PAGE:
I love that both felt art and embroidery are growing once again in popularity, rediscovered by modern crafters. In this post, I’ll show you how I combine felt art, embroidery, and collating to create unique art pieces made entirely of soft felted textiles.
Felt as an Art Medium
Recently, I’ve been experimenting with felt applique as an alternative to stitches for filling in large spaces with color in needle-art. I’ve never had the patience to seriously embroider, but by using blocks of felt cut to size I’m able to fill large areas with just a few stitches and finish entire wall hangings in one or two sessions instead of days or weeks.
In this tutorial, I’ll be demonstrating how I made this mountain scene Christmas ornament from felt art embroidery. You can even download my template to make your own!
I just love the color pallet that came together for this piece and the hipster-camping vibe from this fiber art. I made this particular piece without an embroidery hoop- but it might make the process a little easier to start on a hoop until the layers build up enough to create some rigidity in the piece.
I created this mountain scene ornament for outdoor-loving friends who were married over the past holiday season. I used the finished piece to adorn a card, but also added a loop and loosely affixed the ornament, so they could remove and use it as an ornament on a Christmas tree. (Incidentally, I recently discovered wool-felt makes a superior diffuser for essential oils, so using something like this as a car air freshener is a perfect use too!)
Mount Baker in Washington state was the inspiration for the mountain in the backdrop of this woodsy PNW scene felt art. You can use your favorite mountain when making your version of this project for yourself. Just print and resize an outline of your favoirte mountain and cut the shape out of felt, substituting your silhouette for the mountain shown on the pattern.
Step 1. Cut Our the Free Felt Art Pattern
Cut your pieces from felt. We always recommend wool felt for both durability and the availability of a large color palette. In this project, I used columbia blue, cloudy day grey, moss green, seagrass green, and white felt to create this scene of mountains and trees on a blue sky. Wool felt made it possible to create a muted color pallete- something that was never possible to do using the kool-aid-bright felt colors available at craft stores.
Step 2. Layer the Felt Pieces to Create Depth
Begin layering. It will appear that there are extra layers, this is to create an even-ness through the entire circle. If the could/mountain upper half has more layers of felt than the lower grass/road half, then the trees that bridge these sections will look askew as they traverse the difference in thickness. Prevent this by building up layers as needed.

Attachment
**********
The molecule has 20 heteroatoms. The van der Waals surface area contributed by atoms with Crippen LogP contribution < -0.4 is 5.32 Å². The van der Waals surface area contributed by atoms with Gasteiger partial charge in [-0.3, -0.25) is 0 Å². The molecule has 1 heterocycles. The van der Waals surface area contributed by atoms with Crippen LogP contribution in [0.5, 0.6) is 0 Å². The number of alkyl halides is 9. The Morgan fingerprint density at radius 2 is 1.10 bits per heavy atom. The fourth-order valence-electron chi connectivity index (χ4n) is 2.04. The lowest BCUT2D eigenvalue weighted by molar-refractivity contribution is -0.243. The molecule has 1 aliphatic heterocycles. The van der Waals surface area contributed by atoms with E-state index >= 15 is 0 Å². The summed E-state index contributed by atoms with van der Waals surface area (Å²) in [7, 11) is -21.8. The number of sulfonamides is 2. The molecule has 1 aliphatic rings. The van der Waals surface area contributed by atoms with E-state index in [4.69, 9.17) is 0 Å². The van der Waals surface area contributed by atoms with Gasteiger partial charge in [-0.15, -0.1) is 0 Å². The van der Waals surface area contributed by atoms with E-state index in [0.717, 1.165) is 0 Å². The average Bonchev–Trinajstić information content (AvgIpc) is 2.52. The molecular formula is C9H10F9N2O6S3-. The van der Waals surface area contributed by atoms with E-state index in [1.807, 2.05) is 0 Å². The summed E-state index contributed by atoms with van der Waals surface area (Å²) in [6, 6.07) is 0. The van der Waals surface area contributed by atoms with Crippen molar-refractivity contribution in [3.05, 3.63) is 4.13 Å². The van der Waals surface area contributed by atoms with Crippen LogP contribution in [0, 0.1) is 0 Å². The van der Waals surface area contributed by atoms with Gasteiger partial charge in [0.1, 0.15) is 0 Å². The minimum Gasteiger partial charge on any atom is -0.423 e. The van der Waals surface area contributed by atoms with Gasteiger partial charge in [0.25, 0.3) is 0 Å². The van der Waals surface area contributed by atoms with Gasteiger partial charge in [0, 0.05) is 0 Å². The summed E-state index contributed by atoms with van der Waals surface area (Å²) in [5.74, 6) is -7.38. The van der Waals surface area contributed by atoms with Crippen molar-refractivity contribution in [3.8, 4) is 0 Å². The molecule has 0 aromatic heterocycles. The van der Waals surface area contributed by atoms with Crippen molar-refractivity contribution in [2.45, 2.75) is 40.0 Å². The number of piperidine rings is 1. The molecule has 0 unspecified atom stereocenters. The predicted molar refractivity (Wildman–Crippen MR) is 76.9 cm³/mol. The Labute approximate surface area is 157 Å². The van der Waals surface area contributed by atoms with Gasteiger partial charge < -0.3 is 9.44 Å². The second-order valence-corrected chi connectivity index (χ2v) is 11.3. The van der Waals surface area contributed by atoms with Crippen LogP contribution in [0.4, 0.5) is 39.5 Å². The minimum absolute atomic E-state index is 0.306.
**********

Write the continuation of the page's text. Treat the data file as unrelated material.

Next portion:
Use tiny stitches to hold things in place as you build up layers. It can feel like an easy cheat to just use glue to hold felt pieces in place, but if a later step requires a stitch in that area, pushing the needle through the glue can be really difficult.
If in doubt, use basting stitches (really long, semi-loose stitches) to just hold pieces in place until fine stitching is added)
Step 3. Add Tiny Felt Art Details
After your background is blocked into your felt art, add details like the trailing road, snow on the mountains, and the trees.
Feel free to experiment with stitches- the really lovely thing about working with good quality felt made from wool or would blends is that you can remove stitches and restitch an area over and over without leaving the felt mangled in that area. As long as you remove your stitches gently (cut and pull errant stitches, don’t rip!) and massage the felt gently after removing, you’ll be able to experiment with stitches without any mistakes showing.
Step 4. Use Embroidery Stitches for Final Details
You can add find detailing over the felt color blocks using traditional embroidery. You don’t need to know any fancy stitches, just a few stitches can add detail and depth. For my ornament, I added brown tree trunks:
Step 5. Finish Back and Edges of your Felt Art
When you are happy with the front of your felt applique art, apply the last piece- the full-circle – to the back of your piece to cover up the backside of the stitches.
If you want your piece to be more rigid, pause here and cut a small circle of heavy paper (or lightweight cardboard) to place between the faux-embroidery piece and the backing.
Stack your layers, and begin stitching around the edge. You can overcast stitch but I prefer this simple blanket stitch using a cord of thick embroidery floss.
Add a large loop for hanging at the top and your piece will be ready for hanging, display, or gift giving!